Time and time again we are told "You will have to cease and re-order" to fix the problem. Indeed, BT will begrudgingly not charge for an expedite on the new order if we do that!
They even lie when they make mistakes, and I do not make this accusation lightly. The order that is causing annoyance today is one where they went to the wrong address, but they have recorded it as "engineer was not able to gain access". Well, he would have been if he went to the address for which we placed the order. I will be surprised if we are not billed for a missed appointment in due course.
Now, I am fed up with BT expecting us to sort their mistakes. I said "you do it [the cease and re-provide]".
I am now told :-
Ofcom regulations prevent us from making this amendment on your behalf, this is why the system will not allow changes.
So, apparently it is OFCOMs fault that they cannot actually sort their own mistakes. I may have to ask OFCOM if that is true.
I really think that BT need a system for actually fixing mistakes when they happen - so if an engineer goes to the wrong place - get him, or a new engineer, to the right place right now, today. No messing with "cannot do anything as job now closed off", and no "cease and re-order" and buggering about. It needs an "Oh shit we screwed up, let's fix it right away!" attitude. I cannot believe OFCOM have prevented BT from doing that, but we'll ask.
Right now, for this customer, we have an order, which BT have not completed, and BT are asking us to do work to correct that. I have said we will do what they say but will charge for our time. They won't pay for our time. Waiting to see how this pans out, but obviously we want to get our customer sorted out ASAP one way or another.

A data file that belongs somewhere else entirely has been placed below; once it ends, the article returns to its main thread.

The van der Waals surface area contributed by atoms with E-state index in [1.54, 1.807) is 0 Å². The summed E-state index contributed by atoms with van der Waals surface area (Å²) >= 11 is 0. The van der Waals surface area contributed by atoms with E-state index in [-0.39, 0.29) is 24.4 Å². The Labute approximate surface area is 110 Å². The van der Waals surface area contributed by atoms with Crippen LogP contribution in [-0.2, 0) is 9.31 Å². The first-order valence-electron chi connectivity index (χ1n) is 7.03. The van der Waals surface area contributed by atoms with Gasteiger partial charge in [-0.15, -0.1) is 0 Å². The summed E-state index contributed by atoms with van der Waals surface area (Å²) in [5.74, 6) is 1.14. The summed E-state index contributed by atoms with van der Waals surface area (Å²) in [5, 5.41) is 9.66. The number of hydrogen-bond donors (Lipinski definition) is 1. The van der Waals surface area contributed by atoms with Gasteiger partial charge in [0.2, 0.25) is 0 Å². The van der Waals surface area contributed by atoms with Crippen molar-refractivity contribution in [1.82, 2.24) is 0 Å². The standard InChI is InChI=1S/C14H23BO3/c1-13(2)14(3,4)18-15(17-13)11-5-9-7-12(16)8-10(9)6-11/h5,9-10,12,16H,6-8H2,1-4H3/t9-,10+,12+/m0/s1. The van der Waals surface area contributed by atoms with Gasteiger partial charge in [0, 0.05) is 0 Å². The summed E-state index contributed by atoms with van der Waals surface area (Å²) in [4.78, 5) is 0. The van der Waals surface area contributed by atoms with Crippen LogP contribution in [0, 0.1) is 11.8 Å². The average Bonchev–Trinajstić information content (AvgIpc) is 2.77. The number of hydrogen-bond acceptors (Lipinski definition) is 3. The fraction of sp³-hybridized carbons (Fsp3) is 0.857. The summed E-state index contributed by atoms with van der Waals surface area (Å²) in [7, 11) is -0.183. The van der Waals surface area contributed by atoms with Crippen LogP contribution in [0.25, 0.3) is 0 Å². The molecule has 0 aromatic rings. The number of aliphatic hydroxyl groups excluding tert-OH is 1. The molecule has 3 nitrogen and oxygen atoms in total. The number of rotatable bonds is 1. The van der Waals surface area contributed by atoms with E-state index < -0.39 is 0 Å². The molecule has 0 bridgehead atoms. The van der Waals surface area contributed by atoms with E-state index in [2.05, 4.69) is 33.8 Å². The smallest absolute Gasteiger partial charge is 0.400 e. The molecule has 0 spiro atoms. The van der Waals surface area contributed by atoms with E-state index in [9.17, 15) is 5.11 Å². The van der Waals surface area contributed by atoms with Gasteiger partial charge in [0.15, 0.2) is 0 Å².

Sadly I am not at all surprised by this. They are total arseholes.ReplyDelete
Do you not have an account manager? he should be ashamed to even be associated with this level of ineptitude which just makes peoples lives a misery.
I had much the same tale on my initial FTTC provide.ReplyDelete
"Sorry, the paperwork's wrong, so we can't do it." SMC confirmed this was an error on BT's part, but apparently paperwork errors can't be fixed or ignored, so they had to fail the install and re-book. A box wasn't ticked, that should have been. BT confirmed the box was actually ticked on the original order, and it was BT's mistake that they hadn't copied the tick into the right place, but of course they couldn't just tick it now: they'd have to start again.
Then they expedited - a little bit too much, it turned out, entering the job past the Taskforce cut-off time, so nobody was actually assigned the job that day.
(Never mind the absurdity of Wholesale and Openreach having totally different terminology for the "moving wires around a bit" part of an FTTC provide, when "ordering" that option has no effect on the price anyway but prevents the install being completed if it's missed off...)
I sometimes wonder if BT's business process designers were sent on a video-based training course, and an ordering mishap resulted in them getting a marathon Terry Gilliam movie session...
The ofcom excuse just sounds like a slightly specialised version of the 'data protection' excuse, which loosely translates as 'we don't want to'.ReplyDelete
They do have an "Oh whoops we screwed up, let's fix it right away!" department. Email firstname.lastname@example.org and things normally happen.ReplyDelete